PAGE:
The Cleveland Plain Dealer
“Deborah Baker’s The Convert Tells the Story of an American Woman’s Love for Islam”
Tricia Springstubb / May 17, 2011
In this book, Baker poses urgent questions about how America and the world’s Muslims sometimes become “each other’s evil caricatures.” She explores whether the current enmity is fueled more by history or metaphysics. Like Maryam, she believes that American self-interest in the Middle East contributed to corrupt governments and the rise of radicalism. Unlike Maryam, she deplores the fringe of Islam that judges a woman’s success as fidelity to her husband, that condemns art and that celebrates suicide bombers. Further twining her own life with her subject’s, Baker received Maryam’s consent to condense the letters. She retains their earnest, highly articulate voice, along with their undercurrent of emotional distress. Cutting back and forth between Margaret/Maryam’s two perplexing lives, Baker gives us a miserable, privileged woman whose argument with her home was so strong that hers became one of the most trenchant voices of Islam’s argument with the West.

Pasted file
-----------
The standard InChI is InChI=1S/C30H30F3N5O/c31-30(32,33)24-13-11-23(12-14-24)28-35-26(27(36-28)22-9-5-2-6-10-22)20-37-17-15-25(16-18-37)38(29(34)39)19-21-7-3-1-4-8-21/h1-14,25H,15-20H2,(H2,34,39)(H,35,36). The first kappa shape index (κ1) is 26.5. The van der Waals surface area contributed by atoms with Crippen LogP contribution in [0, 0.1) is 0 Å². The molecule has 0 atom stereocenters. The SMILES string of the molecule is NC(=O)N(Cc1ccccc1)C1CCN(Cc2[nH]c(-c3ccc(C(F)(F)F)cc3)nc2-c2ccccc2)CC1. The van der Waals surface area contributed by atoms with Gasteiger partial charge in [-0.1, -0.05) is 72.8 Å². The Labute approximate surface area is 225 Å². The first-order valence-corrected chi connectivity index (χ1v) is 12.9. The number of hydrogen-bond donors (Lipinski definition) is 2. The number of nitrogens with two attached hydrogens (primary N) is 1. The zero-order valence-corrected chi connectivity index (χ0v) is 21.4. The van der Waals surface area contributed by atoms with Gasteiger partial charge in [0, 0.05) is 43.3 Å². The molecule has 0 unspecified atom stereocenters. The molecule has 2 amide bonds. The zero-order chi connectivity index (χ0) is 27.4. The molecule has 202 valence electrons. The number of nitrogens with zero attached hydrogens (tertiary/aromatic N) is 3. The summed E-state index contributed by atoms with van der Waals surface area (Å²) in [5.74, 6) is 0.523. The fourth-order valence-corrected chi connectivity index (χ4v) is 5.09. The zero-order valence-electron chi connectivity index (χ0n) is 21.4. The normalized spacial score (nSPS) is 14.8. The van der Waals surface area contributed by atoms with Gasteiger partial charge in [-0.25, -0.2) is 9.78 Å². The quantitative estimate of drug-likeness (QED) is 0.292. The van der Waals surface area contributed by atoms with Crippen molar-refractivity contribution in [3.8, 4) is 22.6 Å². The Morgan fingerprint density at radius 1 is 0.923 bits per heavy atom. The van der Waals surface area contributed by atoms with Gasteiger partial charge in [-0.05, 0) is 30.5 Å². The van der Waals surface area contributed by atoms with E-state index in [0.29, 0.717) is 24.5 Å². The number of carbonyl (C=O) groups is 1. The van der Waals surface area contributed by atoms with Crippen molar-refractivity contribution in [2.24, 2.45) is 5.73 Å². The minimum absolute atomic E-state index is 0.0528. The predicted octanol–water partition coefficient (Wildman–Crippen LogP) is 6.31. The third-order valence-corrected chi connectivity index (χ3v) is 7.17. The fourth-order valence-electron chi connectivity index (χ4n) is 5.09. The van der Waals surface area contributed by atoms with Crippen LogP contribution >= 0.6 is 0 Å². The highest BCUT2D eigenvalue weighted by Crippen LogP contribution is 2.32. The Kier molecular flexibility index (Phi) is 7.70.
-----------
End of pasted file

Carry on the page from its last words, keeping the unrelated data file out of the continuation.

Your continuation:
In this superb biography, Baker makes it an argument worth our attention.